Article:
Dr. Castle also noted that whole-gland HIFU is restricted to men with a low prostate volume (<40 cc). Because of that limitation, up to 50% of men have had a neoadjuvant procedure (ie, androgen deprivation to shrink the gland or debulking with transurethral resection of the prostate) that introduces additional risks. In addition, because of the risk for urinary retention, it is often recommended that a bladder outlet procedure be performed with whole-gland HIFU.
Reported outcomes for hemiablation/focal HIFU show that complication rates are lower than for whole-gland HIFU.7,8 However, problems with potency, incontinence, and urinary retention still exist, and the rate of retreatment is higher compared with whole-gland HIFU.
“Advocates for hemiablation/focal HIFU say that the ability to retreat is one of its advantages, but as a bottom line, I would argue that there are no treatment-related side effects associated with active surveillance,” Dr. Castle said.
He acknowledged that men choosing active surveillance will be having biopsies, which also exposes them to potential side effects. In addition, the knowledge that they have untreated cancer can create a psychological burden for some men on active surveillance.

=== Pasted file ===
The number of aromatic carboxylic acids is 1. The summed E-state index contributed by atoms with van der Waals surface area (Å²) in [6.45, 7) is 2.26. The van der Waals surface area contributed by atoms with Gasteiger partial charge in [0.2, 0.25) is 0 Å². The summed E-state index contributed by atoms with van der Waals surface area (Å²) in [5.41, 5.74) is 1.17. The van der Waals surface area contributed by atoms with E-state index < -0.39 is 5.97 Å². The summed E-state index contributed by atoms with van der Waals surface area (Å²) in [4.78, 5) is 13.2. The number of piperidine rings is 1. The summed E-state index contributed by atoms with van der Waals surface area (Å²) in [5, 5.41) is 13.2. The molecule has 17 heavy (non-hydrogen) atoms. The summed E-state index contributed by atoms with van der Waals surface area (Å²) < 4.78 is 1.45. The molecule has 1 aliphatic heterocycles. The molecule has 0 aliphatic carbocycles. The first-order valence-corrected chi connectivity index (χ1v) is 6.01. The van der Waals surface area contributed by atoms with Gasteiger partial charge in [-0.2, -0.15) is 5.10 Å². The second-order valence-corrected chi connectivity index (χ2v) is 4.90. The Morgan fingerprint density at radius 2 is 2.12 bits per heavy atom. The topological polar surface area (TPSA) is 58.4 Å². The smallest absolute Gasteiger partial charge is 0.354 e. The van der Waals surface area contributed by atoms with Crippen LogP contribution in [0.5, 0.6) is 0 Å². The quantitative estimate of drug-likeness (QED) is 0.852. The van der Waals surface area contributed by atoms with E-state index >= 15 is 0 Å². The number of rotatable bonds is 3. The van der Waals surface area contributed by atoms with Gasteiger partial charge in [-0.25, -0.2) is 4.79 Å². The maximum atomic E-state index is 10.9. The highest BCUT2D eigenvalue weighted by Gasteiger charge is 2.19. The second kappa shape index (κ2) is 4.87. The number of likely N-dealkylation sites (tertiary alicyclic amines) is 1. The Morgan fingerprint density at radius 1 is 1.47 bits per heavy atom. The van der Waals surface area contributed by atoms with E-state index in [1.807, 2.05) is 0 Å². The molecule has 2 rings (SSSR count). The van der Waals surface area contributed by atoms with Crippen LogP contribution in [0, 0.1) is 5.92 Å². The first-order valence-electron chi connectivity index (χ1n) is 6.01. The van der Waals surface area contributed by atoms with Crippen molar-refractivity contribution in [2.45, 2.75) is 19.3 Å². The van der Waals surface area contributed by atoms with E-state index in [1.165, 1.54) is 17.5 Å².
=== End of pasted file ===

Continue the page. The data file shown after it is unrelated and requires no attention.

“In my mind, however, the bottom line is that you either treat cancer or you don’t,” Dr. Castle said. “Hemiablation/focal HIFU may be positioned as a compromise that hopefully causes fewer side effects than other interventions and provides some reassurance for patients who think they would feel better having some treatment. But I think we need to do a better job giving patients realistic expectations based on our learning that we don’t need to treat everybody.”
1. Van Leenders GJ, Beerlage HP, Ruijter ET, et al. Histopathological changes associated with high intensity focused ultrasound (HIFU) treatment for localised adenocarcinoma of the prostate. J Clin Pathol 2000; 53:391-4.
2. Beerlage HP, van Leenders GJ, Oosterhof GO, et al. High-intensity focused ultrasound (HIFU) followed after one to two weeks by radical retropubic prostatectomy: results of a prospective study. Prostate 1999; 39:41-6.
3. Uchida T, Illing RO, Cathcart PJ, et al. To what extent does the prostate-specific antigen nadir predict subsequent treatment failure after transrectal high-intensity focused ultrasound therapy for presumed localized adenocarcinoma of the prostate? BJU Int 2006; 98:537-9.
4. Rebillard X, Gelet A, Davin JL, et al. Transrectal high-intensity focused ultrasound in the treatment of localized prostate cancer. J Endourol 2005; 19:693-701.
5. Gardner TA, Koch MO. Prostate cancer therapy with high-intensity focused ultrasound. Clin Genitourin Cancer 2005; 4:187-92.
6. Ganzer R, Fritsche HM, Brandtner A, et al. Fourteen-year oncological and functional outcomes of high-intensity focused ultrasound in localized prostate cancer. BJU Int 2013; 112:322-9.
7. Ganzer R, Hadaschik B, Pahernik S, et al. Prospective multicenter phase II study on focal therapy (hemiablation) of the prostate with high intensity focused ultrasound. J Urol 2017 Oct 26 [Epub ahead of print].
8. van Velthoven R, Aoun F, Marcelis Q, et al. A prospective clinical trial of HIFU hemiablation for clinically localized prostate cancer. Prostate Cancer Prostatic Dis 2016; 19:79-83.
Subscribe to Urology Times to get monthly news from the leading news source for urologists.